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Something1|G

Something1|C

Somethin g1|G

Something2C|-

Two new things to keep track Two additional matrices

Now we care if there were gaps here

Something1|G

Something1G|-

Something1|C

Somethin g2|C

S.....i

T.....j

Alignment with Affine Gap Penalty

- Base Conditions:
- V(i, 0) = F(i, 0) = Wg + iWs
- V(0, j) = E(0, j) = Wg + jWs
- Recursive Computation:
- V(i, j) = max{ E(i, j), F(i, j), G(i, j)}
- where:
- G(i, j) = V(i-1, j-1) + (si, tj)
- E(i, j) = max{ E(i, j-1) + Ws , G(i, j-1) + Wg + Ws , F(i, j-1) + Wg + Ws }
- F(i, j) = max{ F(i-1, j) + Ws , G(i-1, j) + Wg + Ws , E(i-1, j) + Wg + Ws }

S.....i------

T..............j

E(i,j)

S...............i

T.....j-------

- Time complexity O(nm) - compute 4 matrices instead of one.
- Space complexity O(nm) - saving 3 (Why?) matrices. O(n+m) w/ Hir.

When do constant and affine gap costs differ?

AGAGACTGACGCTTA

ATATTA

- Consider:

AGAGACTGACGCTTA

ATA---------TTA

AGAGACTGACGCTTA

----A-T-A---TTA

Constant penalty:

Mismatch: -5

Gap: -1

-14

-9

Affine penalty:

Mismatch: -5

Gap open: -3

Gap extend: -0.5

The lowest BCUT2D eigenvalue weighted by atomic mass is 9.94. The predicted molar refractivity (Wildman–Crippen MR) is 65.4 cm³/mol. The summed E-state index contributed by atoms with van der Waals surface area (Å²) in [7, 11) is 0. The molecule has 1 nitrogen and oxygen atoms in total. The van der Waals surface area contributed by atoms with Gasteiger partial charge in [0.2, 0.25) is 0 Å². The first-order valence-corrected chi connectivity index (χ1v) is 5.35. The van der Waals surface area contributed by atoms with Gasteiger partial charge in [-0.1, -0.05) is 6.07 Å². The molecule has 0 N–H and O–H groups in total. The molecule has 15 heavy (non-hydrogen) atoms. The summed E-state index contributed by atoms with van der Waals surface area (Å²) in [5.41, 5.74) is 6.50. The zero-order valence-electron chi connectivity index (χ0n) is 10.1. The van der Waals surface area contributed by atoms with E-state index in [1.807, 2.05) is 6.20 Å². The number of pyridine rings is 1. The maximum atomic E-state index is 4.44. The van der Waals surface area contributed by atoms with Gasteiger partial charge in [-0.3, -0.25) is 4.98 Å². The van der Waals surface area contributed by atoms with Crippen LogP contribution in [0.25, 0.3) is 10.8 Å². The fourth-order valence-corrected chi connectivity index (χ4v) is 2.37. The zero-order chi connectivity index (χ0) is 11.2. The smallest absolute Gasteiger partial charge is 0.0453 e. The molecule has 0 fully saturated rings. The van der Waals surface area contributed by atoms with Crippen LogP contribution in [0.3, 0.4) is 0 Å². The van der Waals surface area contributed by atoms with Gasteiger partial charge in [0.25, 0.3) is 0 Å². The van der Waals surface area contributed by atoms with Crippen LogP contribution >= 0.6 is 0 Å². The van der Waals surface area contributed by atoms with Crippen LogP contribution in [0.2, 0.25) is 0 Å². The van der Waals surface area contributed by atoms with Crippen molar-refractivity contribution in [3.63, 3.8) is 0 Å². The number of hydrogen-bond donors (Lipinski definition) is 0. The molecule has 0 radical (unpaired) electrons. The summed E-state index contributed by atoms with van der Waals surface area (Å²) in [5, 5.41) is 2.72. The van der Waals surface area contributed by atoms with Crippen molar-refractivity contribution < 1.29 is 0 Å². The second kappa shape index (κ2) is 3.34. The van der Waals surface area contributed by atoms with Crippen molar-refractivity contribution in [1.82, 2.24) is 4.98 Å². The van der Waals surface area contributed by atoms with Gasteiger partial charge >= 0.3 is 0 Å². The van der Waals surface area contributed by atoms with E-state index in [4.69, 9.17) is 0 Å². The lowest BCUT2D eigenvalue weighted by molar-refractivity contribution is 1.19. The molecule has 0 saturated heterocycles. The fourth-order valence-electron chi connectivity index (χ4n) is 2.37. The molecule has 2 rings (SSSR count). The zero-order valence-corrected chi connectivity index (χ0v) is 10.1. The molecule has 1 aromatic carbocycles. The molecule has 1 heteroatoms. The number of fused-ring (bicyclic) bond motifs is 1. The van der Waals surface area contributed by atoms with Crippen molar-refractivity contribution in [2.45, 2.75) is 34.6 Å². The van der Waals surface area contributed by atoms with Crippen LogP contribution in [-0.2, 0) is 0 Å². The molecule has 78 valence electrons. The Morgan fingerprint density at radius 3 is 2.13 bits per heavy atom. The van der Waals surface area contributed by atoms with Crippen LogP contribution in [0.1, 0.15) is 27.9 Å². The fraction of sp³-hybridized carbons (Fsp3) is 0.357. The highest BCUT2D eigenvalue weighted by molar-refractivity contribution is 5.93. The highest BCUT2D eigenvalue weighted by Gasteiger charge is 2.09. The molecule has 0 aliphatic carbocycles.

-12

-14.5

Bounding the number of gaps

- Lets say we are allowed to have at most K gaps
- (Gaps ≠ Spaces Gap can contain many spaces)
- Now we keep track of the number of gaps we opened so far
- Also still need to keep track of whether a gap is currently open in S or T (E/F matrices)

Bounding the number of gaps

- A “multi-layer” DP matrix
- Actually separate functions – V,E,F, on every layer, keeping track of layer no.
- Every time we open or close a gap we “jump” to the next layer
- Where to look for the solution? (not only
at last layer!)

- What is the complexity?

Bounding the number of spaces

- Let’s say that no gap can exceed k spaces
- Of course now cannot also bound number
of gaps as well (why?)

- How many matrices do we need now?
- Here, no monotone notion of layer like before
- What’s the complexity?

What about arbitrary gap functions?

- If the gap cost is an arbitrary function of its length f(k)
- Thus, when computing Dij, we need to look at j places “back” and i places “up”:
- Complexity?

Something1|G

Something1|C

min

Special cases

- How about a logarithmic penalty? Wg+Ws*log(k)
- This is a special case of a convex penalty, which is solvable in O(mn*log(m))
- The logarithmic case can be done in O(mn)
- For a piece-wise linear gap function made of K lines, DP can be done in O(mn*log(K))